Nearly 300 people congregated in the main yard to fellowship and try their hands at a variety of homespun games. Some went bobbing for apples, while others jumped into roping contests. Many played the marshmallow shoot or bean bag toss and colorful designs were painted on faces young and old. CPYR’s famous family ‘pig-tures’ were created with taped-up noses. This comical pig-like effect always achieves huge smiles!
The Independence Arena became the site of a wacky three-legged, egg-carrying obstacle course. Sounds of cheering rose as teams of families and kids valiantly finished the race. With egg shells scattered in the dust, everyone was beckoned back to the main yard to ‘strut their stuff’ for some line dancing. Hilarity accompanied the melody “Boot, Scootin’ Boogie” while countless folks moved in a variety of directions. The ‘Grand March’ was triumphantly completed to allow presentation of prizes for the best dressed cow-kids and cow-family.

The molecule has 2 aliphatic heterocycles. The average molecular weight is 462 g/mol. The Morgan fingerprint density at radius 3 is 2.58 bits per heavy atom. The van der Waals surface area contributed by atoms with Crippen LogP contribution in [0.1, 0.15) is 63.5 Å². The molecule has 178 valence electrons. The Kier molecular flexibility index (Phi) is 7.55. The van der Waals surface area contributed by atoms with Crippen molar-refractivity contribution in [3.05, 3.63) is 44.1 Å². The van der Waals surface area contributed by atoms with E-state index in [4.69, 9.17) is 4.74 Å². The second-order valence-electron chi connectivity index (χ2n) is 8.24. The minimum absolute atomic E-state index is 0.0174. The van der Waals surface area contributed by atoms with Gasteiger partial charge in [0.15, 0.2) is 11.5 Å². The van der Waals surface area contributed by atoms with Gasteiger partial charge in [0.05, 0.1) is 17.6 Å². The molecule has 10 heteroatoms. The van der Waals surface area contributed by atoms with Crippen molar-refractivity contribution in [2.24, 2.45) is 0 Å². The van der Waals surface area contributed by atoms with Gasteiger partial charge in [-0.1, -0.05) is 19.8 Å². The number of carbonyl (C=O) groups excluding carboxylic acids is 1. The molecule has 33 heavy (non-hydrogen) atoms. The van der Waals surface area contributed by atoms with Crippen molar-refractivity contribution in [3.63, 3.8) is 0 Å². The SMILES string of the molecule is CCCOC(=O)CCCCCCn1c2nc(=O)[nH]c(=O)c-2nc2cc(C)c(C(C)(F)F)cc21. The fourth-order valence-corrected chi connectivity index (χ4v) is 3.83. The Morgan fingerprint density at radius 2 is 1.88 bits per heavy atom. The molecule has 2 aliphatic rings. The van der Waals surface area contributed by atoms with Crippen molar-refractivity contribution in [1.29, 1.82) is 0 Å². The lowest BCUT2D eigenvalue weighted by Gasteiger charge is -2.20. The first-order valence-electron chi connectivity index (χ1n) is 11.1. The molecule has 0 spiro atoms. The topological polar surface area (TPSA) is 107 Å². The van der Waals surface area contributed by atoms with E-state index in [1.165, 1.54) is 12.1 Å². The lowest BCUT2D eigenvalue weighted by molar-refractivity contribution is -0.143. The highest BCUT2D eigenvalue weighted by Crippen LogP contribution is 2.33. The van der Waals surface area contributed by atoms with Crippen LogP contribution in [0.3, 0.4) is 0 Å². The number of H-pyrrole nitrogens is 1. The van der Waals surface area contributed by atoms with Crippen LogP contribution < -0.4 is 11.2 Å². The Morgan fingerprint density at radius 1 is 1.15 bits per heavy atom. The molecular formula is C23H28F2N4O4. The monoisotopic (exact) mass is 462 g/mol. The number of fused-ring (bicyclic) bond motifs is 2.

The aroma of grilled burgers and brats proved irresistible when dinner was announced. Everyone gathered to enjoy the sumptuous barbeque. Baked beans and various salads rounded out the delicious meal, and cold lemonade was welcomed by thirsty cowpokes.
After dinner, families congregated on the grassy hill to worship their Creator. As daytime heat gave way to a cool evening breeze, Troy shared an uplifting message from the Word.
Before heading down the driveway to go home, tired yet happy families devoured ice cream sundaes topped with lots of goodies. It was a joyous event! A day infused with fun and laughter—but most importantly—a day filled with the knowledge of God’s great love for His wonderfully diverse family.
By Jeff Gorham